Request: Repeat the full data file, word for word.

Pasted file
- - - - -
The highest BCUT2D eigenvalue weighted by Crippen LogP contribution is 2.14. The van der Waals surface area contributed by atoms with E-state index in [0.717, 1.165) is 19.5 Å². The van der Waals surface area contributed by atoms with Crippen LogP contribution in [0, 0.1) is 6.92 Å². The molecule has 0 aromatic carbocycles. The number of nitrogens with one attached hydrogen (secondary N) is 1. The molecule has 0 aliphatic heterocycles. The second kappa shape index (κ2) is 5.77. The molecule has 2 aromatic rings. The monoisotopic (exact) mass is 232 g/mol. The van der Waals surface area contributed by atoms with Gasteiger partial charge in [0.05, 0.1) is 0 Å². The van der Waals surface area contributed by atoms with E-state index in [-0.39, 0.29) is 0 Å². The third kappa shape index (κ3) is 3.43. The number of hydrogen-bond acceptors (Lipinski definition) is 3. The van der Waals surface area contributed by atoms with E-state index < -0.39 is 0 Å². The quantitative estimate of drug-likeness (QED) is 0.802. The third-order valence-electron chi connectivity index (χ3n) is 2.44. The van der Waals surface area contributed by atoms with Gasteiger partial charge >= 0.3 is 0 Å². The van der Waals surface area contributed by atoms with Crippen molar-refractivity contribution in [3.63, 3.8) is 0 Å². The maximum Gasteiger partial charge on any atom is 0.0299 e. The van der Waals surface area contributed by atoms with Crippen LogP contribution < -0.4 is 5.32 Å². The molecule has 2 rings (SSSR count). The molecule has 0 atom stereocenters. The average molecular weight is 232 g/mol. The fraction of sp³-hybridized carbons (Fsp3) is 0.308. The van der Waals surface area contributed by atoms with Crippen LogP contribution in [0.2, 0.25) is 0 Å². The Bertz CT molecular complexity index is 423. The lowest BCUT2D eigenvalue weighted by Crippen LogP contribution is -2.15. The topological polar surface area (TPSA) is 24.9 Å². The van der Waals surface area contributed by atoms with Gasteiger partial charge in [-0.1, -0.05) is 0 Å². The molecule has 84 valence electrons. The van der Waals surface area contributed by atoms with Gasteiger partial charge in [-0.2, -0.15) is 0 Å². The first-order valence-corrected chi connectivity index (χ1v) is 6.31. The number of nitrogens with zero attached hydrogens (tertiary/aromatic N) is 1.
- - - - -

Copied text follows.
The highest BCUT2D eigenvalue weighted by Crippen LogP contribution is 2.14. The van der Waals surface area contributed by atoms with E-state index in [0.717, 1.165) is 19.5 Å². The van der Waals surface area contributed by atoms with Crippen LogP contribution in [0, 0.1) is 6.92 Å². The molecule has 0 aromatic carbocycles. The number of nitrogens with one attached hydrogen (secondary N) is 1. The molecule has 0 aliphatic heterocycles. The second kappa shape index (κ2) is 5.77. The molecule has 2 aromatic rings. The monoisotopic (exact) mass is 232 g/mol. The van der Waals surface area contributed by atoms with Gasteiger partial charge in [0.05, 0.1) is 0 Å². The van der Waals surface area contributed by atoms with E-state index in [-0.39, 0.29) is 0 Å². The third kappa shape index (κ3) is 3.43. The number of hydrogen-bond acceptors (Lipinski definition) is 3. The van der Waals surface area contributed by atoms with E-state index < -0.39 is 0 Å². The quantitative estimate of drug-likeness (QED) is 0.802. The third-order valence-electron chi connectivity index (χ3n) is 2.44. The van der Waals surface area contributed by atoms with Gasteiger partial charge >= 0.3 is 0 Å². The van der Waals surface area contributed by atoms with Crippen molar-refractivity contribution in [3.63, 3.8) is 0 Å². The maximum Gasteiger partial charge on any atom is 0.0299 e. The van der Waals surface area contributed by atoms with Crippen LogP contribution < -0.4 is 5.32 Å². The molecule has 2 rings (SSSR count). The molecule has 0 atom stereocenters. The average molecular weight is 232 g/mol. The fraction of sp³-hybridized carbons (Fsp3) is 0.308. The van der Waals surface area contributed by atoms with Crippen LogP contribution in [0.2, 0.25) is 0 Å². The Bertz CT molecular complexity index is 423. The lowest BCUT2D eigenvalue weighted by Crippen LogP contribution is -2.15. The topological polar surface area (TPSA) is 24.9 Å². The van der Waals surface area contributed by atoms with Gasteiger partial charge in [-0.1, -0.05) is 0 Å². The molecule has 84 valence electrons. The van der Waals surface area contributed by atoms with Gasteiger partial charge in [-0.2, -0.15) is 0 Å². The first-order valence-corrected chi connectivity index (χ1v) is 6.31. The number of nitrogens with zero attached hydrogens (tertiary/aromatic N) is 1.